NBA Courtside 2002 (GameCube) – Released Jan. 13th, 2002: Wiki Link
Just like 2022, the new releases of 2002 weren’t all that hot. Well, I guess if you were into basketball then maybe you were excited, particularly if you were a die hard Kobe Bryant fan, or a “Bry-Head”, a term I just coined. Critics were clearly hardcore Bry-Head’s, in 2002, as NBA Courtside 2002 received glowing reviews, even getting a respectable 32 out of 40 from Weekly Famitsu. NBA Courtside 2002 was the third game in the series, following two entries on the Nintendo 64, and it has the unique distinction of being not just a sports series exclusive to Nintendo consoles, but also a game published by the big N themselves. The game was developed by an American company called Left Field Productions who initially rose to prominence by creating the Slam ‘N’ Jam basketball series on the 3DO, before becoming a third party developer for Nintendo, eventually publishing their best known work, Excitebike 64 in 2000. If you want to play this game today, well, you can’t. It’s long out of print and I don’t see any reason why Nintendo would ever re-release it. It’s a serviceable basketball game with nothing special going for it. I don’t even know why I’m talking about NBA Courtside 2002, I’m not even a hardcore “Bry-Head”.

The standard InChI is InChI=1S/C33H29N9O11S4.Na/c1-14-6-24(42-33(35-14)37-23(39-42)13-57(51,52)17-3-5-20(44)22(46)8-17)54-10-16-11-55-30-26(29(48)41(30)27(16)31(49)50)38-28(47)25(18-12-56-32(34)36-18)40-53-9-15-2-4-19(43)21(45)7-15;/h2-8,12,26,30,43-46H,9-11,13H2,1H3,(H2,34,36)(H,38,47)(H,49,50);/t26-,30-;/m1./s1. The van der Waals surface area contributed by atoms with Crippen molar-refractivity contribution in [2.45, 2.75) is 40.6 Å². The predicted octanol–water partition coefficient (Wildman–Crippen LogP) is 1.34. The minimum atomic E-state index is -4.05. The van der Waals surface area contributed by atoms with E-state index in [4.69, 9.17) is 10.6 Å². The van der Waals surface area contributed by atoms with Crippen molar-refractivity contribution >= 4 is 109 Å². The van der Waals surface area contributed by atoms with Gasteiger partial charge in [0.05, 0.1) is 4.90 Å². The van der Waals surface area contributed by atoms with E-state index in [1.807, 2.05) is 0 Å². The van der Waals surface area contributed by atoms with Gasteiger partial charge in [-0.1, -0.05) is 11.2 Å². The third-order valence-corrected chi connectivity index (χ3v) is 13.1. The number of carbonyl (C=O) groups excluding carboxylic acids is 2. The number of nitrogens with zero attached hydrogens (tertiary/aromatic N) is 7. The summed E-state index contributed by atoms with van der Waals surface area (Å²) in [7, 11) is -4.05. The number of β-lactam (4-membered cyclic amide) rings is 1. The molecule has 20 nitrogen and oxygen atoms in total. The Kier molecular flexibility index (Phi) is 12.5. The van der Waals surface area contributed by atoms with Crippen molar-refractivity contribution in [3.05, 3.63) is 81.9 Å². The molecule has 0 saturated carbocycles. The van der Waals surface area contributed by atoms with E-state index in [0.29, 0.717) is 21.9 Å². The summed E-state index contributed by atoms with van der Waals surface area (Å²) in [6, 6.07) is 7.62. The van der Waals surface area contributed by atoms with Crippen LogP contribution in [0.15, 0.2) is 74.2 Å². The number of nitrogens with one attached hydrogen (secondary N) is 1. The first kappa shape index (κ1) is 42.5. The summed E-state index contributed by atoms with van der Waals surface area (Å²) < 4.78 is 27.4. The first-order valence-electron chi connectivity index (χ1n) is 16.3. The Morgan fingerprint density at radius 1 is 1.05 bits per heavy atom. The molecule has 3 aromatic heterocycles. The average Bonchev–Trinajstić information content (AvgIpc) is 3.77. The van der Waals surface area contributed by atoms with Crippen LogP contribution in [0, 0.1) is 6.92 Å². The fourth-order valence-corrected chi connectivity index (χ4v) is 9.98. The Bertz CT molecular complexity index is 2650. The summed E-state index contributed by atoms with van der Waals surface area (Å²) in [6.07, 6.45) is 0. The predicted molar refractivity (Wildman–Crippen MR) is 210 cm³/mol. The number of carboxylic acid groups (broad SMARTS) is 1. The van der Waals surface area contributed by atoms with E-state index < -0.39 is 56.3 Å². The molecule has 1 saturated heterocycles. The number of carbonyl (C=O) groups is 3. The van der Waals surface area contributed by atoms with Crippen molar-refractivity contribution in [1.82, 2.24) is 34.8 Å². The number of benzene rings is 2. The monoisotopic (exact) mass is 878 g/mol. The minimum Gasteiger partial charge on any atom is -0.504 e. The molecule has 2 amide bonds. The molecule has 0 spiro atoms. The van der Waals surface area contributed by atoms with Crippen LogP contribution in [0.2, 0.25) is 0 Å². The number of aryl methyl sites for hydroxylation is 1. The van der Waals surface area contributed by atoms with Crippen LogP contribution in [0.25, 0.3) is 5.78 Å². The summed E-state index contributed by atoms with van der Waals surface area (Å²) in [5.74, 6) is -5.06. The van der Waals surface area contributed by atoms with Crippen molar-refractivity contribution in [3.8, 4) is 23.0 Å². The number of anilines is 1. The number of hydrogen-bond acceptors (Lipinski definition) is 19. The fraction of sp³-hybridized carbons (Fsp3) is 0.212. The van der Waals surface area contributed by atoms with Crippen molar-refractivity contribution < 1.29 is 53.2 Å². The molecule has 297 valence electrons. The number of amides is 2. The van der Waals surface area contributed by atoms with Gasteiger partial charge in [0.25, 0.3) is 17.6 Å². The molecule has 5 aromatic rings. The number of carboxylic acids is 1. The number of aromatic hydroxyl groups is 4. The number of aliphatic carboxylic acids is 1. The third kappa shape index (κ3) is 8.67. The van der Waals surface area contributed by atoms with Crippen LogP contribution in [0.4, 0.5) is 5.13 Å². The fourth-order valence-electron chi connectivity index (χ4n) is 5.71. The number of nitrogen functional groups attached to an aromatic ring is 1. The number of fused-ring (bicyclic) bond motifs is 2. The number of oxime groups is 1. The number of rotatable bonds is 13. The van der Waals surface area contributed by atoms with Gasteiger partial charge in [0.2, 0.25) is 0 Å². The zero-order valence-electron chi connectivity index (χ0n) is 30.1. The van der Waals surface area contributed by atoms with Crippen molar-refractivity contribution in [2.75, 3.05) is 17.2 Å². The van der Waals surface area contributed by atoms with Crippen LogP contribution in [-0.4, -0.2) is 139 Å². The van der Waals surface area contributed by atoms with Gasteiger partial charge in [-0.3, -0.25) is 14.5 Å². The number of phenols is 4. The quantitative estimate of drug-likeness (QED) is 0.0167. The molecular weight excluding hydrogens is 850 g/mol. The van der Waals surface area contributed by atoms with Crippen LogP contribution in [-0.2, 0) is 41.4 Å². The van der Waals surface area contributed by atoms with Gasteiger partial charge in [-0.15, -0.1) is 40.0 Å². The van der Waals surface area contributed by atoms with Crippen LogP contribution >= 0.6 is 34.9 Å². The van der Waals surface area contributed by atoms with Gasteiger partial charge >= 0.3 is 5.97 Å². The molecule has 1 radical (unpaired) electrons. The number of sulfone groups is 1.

Ys III: Wanderers from Ys (SNES) – Released Jan. 1992: Wiki Link
Nihon Falcom’s Ys series is fairly well known today, particularly because of the high praise given to its last two titles, Ys VIII and Ys IX, however this series would enter a prolonged hiatus in the United States after the release of 1992’s Ys III: Wanderers From Ys. Things were tough for fans of the Ys series in the late 80’s/early 90’s as the games were kind of all over the place in terms of release. Part 1 came out on the Sega Master System, Apple PCs and IBM PCs. Part 2 would only release for the TurboGrafx-16 (in a bundle with part 1), and Ys III would arrive on the TG-16 and the SNES (the version we’re talking about today). With the series spread so thin it’s not hard to see why the fanbase wasn’t as solid as it was for other JRPG series like Final Fantasy and Dragon Quest. As you used to see on television (before streaming), when a show would get moved around to different timeslots, or even different networks, it would start to lose viewers. This is what I think happened with the Ys series, as I wager hardly anyone played the first two games, and if this was your introduction to it on the SNES, then you were probably confused about where the other games were, as well as likely put off by how generic it was.